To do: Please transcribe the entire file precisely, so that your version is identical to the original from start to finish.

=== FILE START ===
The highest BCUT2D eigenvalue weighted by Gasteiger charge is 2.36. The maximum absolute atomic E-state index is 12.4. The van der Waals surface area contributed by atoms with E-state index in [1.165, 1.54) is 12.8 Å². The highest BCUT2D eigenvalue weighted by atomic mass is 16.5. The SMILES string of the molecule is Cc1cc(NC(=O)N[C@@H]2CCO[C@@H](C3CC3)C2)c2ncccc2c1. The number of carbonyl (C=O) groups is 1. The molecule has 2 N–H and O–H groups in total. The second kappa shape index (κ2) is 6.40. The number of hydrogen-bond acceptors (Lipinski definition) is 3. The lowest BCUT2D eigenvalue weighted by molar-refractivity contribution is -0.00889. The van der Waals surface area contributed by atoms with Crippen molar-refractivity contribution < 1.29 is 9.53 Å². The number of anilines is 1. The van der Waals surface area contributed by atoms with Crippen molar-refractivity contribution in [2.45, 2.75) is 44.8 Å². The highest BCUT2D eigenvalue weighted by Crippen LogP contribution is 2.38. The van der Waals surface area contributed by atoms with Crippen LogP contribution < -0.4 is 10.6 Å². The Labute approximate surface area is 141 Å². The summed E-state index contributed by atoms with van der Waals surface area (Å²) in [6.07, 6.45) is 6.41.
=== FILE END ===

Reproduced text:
The highest BCUT2D eigenvalue weighted by Gasteiger charge is 2.36. The maximum absolute atomic E-state index is 12.4. The van der Waals surface area contributed by atoms with E-state index in [1.165, 1.54) is 12.8 Å². The highest BCUT2D eigenvalue weighted by atomic mass is 16.5. The SMILES string of the molecule is Cc1cc(NC(=O)N[C@@H]2CCO[C@@H](C3CC3)C2)c2ncccc2c1. The number of carbonyl (C=O) groups is 1. The molecule has 2 N–H and O–H groups in total. The second kappa shape index (κ2) is 6.40. The number of hydrogen-bond acceptors (Lipinski definition) is 3. The lowest BCUT2D eigenvalue weighted by molar-refractivity contribution is -0.00889. The van der Waals surface area contributed by atoms with Crippen molar-refractivity contribution < 1.29 is 9.53 Å². The number of anilines is 1. The van der Waals surface area contributed by atoms with Crippen molar-refractivity contribution in [2.45, 2.75) is 44.8 Å². The highest BCUT2D eigenvalue weighted by Crippen LogP contribution is 2.38. The van der Waals surface area contributed by atoms with Crippen LogP contribution < -0.4 is 10.6 Å². The Labute approximate surface area is 141 Å². The summed E-state index contributed by atoms with van der Waals surface area (Å²) in [6.07, 6.45) is 6.41.